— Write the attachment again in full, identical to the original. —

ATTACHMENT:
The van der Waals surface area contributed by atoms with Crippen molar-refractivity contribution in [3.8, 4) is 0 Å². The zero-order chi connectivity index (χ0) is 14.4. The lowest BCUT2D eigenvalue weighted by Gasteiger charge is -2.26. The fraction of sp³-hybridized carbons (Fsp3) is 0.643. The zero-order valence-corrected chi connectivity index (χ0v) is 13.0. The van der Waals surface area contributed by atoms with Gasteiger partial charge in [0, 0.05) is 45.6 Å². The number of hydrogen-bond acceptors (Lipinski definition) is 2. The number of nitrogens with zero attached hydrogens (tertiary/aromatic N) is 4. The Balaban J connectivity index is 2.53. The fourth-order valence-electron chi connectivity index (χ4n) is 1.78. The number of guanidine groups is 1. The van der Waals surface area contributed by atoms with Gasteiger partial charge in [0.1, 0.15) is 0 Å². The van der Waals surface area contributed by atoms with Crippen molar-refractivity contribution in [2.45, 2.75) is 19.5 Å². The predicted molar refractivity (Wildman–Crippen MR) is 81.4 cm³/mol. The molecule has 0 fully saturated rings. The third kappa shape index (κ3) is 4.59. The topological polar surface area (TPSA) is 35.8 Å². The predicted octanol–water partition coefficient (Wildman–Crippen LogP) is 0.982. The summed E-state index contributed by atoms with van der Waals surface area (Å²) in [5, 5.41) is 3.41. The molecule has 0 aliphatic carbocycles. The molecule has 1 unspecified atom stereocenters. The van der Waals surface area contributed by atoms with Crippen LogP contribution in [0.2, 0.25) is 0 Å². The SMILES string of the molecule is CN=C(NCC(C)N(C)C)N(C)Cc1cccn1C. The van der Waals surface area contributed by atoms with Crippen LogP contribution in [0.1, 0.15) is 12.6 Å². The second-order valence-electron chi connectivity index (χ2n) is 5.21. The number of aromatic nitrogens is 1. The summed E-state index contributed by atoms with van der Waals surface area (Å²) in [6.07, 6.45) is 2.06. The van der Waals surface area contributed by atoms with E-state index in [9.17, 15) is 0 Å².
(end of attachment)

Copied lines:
The van der Waals surface area contributed by atoms with Crippen molar-refractivity contribution in [3.8, 4) is 0 Å². The zero-order chi connectivity index (χ0) is 14.4. The lowest BCUT2D eigenvalue weighted by Gasteiger charge is -2.26. The fraction of sp³-hybridized carbons (Fsp3) is 0.643. The zero-order valence-corrected chi connectivity index (χ0v) is 13.0. The van der Waals surface area contributed by atoms with Gasteiger partial charge in [0, 0.05) is 45.6 Å². The number of hydrogen-bond acceptors (Lipinski definition) is 2. The number of nitrogens with zero attached hydrogens (tertiary/aromatic N) is 4. The Balaban J connectivity index is 2.53. The fourth-order valence-electron chi connectivity index (χ4n) is 1.78. The number of guanidine groups is 1. The van der Waals surface area contributed by atoms with Gasteiger partial charge in [0.1, 0.15) is 0 Å². The van der Waals surface area contributed by atoms with Crippen molar-refractivity contribution in [2.45, 2.75) is 19.5 Å². The predicted molar refractivity (Wildman–Crippen MR) is 81.4 cm³/mol. The molecule has 0 fully saturated rings. The third kappa shape index (κ3) is 4.59. The topological polar surface area (TPSA) is 35.8 Å². The predicted octanol–water partition coefficient (Wildman–Crippen LogP) is 0.982. The summed E-state index contributed by atoms with van der Waals surface area (Å²) in [5, 5.41) is 3.41. The molecule has 0 aliphatic carbocycles. The molecule has 1 unspecified atom stereocenters. The van der Waals surface area contributed by atoms with Crippen LogP contribution in [0.2, 0.25) is 0 Å². The SMILES string of the molecule is CN=C(NCC(C)N(C)C)N(C)Cc1cccn1C. The van der Waals surface area contributed by atoms with Crippen LogP contribution in [0.1, 0.15) is 12.6 Å². The second-order valence-electron chi connectivity index (χ2n) is 5.21. The number of aromatic nitrogens is 1. The summed E-state index contributed by atoms with van der Waals surface area (Å²) in [6.07, 6.45) is 2.06. The van der Waals surface area contributed by atoms with E-state index in [9.17, 15) is 0 Å².